A written survey asking the baby boomers of Inver Grove Heights what they want from the community as they age will soon show up in 1,000 mailboxes across the city.

Because adults ages 55 and older now account for almost a quarter of the Inver Grove Heights population, city and school district officials hope to find out what classes, programs and services they would like to keep them active and involved in community life.

The survey will go out in late March and April. Results will be tallied in May and delivered to the city and school district by June, in time to shape fall classes and activities.

"We are interested in the retiring baby boomers -- this group that is 55-plus," said Bernadette MacKenzie, director of community education in Inver Grove Heights, West St. Paul and South St. Paul. "We feel like this is a group that is still active and still very much interested in the kind of programming that both the city and school district offer."

In a time when there is a lot of cynicism about government, the survey tells ''people that we are still listening ... and you can have a direct impact on government," MacKenzie said.

The $10,000 study will be conducted by the National Research Center, based in Boulder, Col. It has developed the Community Assessment Survey of Older Adults -- a survey that is used nationally and will be tailored to Inver Grove Heights.

Experience has shown that baby boomers will take the time to answer a mailed survey of several pages and send it back. The expectation is that at least 400 of the 1,000 residents selected to be representative of the community will complete and return the survey.

Surveys from elsewhere point to seven key things that figure prominently when older people size up their communities: safety, a sense of community, social opportunities, educational opportunities, recreational opportunities, employment opportunities and walking and biking trails.

"So findings suggest that if you want to create a community that is revered by older residents as a place to retire, it will be important to deliver high-quality recreation opportunities, social events and activities and educational opportunities," Thomas I. Miller and Michelle Kobayashi of the research center said in an article they published in 2009.

Inver Grove Heights wants to identify what current services residents like and what other services they might want in the future, said Tracy Petersen, the city's recreation superintendent.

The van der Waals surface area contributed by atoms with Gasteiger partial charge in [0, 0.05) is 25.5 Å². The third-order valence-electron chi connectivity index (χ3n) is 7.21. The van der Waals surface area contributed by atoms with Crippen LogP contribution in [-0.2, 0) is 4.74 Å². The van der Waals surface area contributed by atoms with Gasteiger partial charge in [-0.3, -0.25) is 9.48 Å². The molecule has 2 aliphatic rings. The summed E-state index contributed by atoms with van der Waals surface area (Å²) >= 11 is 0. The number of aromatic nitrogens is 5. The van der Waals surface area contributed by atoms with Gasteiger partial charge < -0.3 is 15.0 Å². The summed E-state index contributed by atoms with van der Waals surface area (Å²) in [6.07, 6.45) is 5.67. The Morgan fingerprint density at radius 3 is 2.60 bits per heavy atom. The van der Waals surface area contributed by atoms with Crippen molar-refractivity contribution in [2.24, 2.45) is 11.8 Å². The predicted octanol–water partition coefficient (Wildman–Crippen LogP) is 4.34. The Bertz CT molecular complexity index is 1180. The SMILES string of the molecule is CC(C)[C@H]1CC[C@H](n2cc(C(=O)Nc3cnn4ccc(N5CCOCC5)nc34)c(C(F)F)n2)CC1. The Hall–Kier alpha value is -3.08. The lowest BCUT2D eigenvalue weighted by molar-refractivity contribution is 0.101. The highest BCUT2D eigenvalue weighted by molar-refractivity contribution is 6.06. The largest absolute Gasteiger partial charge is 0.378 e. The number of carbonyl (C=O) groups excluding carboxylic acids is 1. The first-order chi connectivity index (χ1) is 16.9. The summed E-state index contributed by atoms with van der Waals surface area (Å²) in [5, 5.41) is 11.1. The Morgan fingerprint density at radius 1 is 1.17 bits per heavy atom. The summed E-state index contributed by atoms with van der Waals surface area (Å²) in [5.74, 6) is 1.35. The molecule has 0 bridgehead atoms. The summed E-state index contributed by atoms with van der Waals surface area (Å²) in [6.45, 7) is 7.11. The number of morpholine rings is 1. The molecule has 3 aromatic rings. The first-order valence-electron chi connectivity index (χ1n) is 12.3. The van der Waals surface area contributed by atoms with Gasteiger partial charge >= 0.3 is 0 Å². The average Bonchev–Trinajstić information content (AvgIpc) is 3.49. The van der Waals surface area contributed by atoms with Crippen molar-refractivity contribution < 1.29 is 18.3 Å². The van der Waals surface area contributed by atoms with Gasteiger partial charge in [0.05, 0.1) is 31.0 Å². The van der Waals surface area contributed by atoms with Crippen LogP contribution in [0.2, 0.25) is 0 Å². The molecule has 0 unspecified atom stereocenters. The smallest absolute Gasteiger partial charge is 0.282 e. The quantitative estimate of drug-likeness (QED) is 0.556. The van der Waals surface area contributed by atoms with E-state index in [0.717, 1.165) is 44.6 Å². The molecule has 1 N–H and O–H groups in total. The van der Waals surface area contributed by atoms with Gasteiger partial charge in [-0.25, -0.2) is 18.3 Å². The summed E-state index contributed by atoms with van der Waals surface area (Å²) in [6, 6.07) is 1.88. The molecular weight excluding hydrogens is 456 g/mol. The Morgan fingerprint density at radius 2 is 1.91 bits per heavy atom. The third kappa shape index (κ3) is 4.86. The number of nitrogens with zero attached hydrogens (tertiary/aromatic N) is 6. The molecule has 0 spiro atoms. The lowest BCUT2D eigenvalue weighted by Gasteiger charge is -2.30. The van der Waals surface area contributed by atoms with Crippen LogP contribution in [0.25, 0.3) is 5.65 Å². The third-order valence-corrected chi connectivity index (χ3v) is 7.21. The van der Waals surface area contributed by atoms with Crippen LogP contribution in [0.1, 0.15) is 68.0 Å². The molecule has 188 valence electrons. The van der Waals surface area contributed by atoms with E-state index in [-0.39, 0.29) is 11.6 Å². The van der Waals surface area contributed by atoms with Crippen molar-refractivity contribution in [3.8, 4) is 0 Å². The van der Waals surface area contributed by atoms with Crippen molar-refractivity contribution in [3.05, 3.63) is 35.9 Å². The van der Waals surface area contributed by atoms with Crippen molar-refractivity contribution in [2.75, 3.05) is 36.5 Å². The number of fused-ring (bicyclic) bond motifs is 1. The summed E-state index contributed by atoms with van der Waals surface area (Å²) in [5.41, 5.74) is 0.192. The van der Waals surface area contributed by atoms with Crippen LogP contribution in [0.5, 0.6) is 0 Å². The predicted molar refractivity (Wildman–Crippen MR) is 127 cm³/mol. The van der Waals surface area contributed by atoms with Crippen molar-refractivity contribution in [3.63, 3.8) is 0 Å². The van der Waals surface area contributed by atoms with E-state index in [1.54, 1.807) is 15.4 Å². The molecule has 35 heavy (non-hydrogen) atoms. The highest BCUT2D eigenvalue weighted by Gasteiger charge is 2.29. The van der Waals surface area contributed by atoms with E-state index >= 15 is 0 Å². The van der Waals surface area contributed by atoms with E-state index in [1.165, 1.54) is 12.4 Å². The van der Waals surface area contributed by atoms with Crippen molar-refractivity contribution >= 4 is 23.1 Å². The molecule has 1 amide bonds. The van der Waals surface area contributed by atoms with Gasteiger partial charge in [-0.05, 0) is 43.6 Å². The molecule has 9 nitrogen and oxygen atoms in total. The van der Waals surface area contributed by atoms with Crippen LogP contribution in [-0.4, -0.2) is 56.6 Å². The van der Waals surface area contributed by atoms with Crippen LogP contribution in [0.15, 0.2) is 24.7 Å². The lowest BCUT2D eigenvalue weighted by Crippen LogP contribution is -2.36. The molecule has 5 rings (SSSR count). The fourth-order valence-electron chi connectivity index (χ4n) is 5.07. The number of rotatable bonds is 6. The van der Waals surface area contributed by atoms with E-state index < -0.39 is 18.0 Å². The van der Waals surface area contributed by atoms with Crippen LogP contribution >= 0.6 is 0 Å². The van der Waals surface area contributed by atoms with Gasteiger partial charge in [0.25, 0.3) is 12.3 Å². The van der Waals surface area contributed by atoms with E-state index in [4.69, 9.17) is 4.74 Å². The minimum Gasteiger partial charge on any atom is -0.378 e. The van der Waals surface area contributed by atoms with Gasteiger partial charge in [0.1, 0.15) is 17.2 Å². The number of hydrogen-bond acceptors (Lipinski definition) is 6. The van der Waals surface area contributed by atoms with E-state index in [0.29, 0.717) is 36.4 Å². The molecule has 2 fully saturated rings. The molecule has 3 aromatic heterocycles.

As the largest generation, the baby boomers are a key topic in the world of municipal parks and recreation, Petersen said. "We are trying to figure out how to keep these folks engaged and active.''

The senior population is the fastest-growing segment of the community, said Eric Carlson, Inver Grove Heights parks and recreation director. "We've always had seniors, but we've never had this many seniors.''

As the baby boom generation retires, "Those folks are going to want to do something with their time,'' Carlson said. The survey is intended to help the city understand what that might be and whether they would be willing to pay for the services, he said. Already the city has seen patronage of fitness programs for younger adults skyrocket, Petersen said.

The city's senior center in the community center typically appeals to people who are 70 or older, who go to play cards and see other people their age.

"The new baby boomers don't relate to those terms: 'senior citizen' and 'older adult.' They are not interested in belonging to a senior center,'' MacKenzie said. "They are interested in classes and trips and educational opportunities.''

Attracting people to those programs is important to the city and school district because "engaged citizens are usually more satisfied'' with their city and schools, MacKenzie said.

A previous community survey suggested that "the more people participate in community ed classes, the happier they are with the decisions the school district makes," she said.

For large numbers of residents who no longer have children in the schools, community ed classes bring them into school buildings, she said. "We want them to be comfortable in our buildings. We want them to feel they are getting a value through the school district."

If the survey proves useful for Inver Grove Heights, it may be done in West St. Paul and South St. Paul, MacKenzie said.

Laurie Blake • 952-746-3287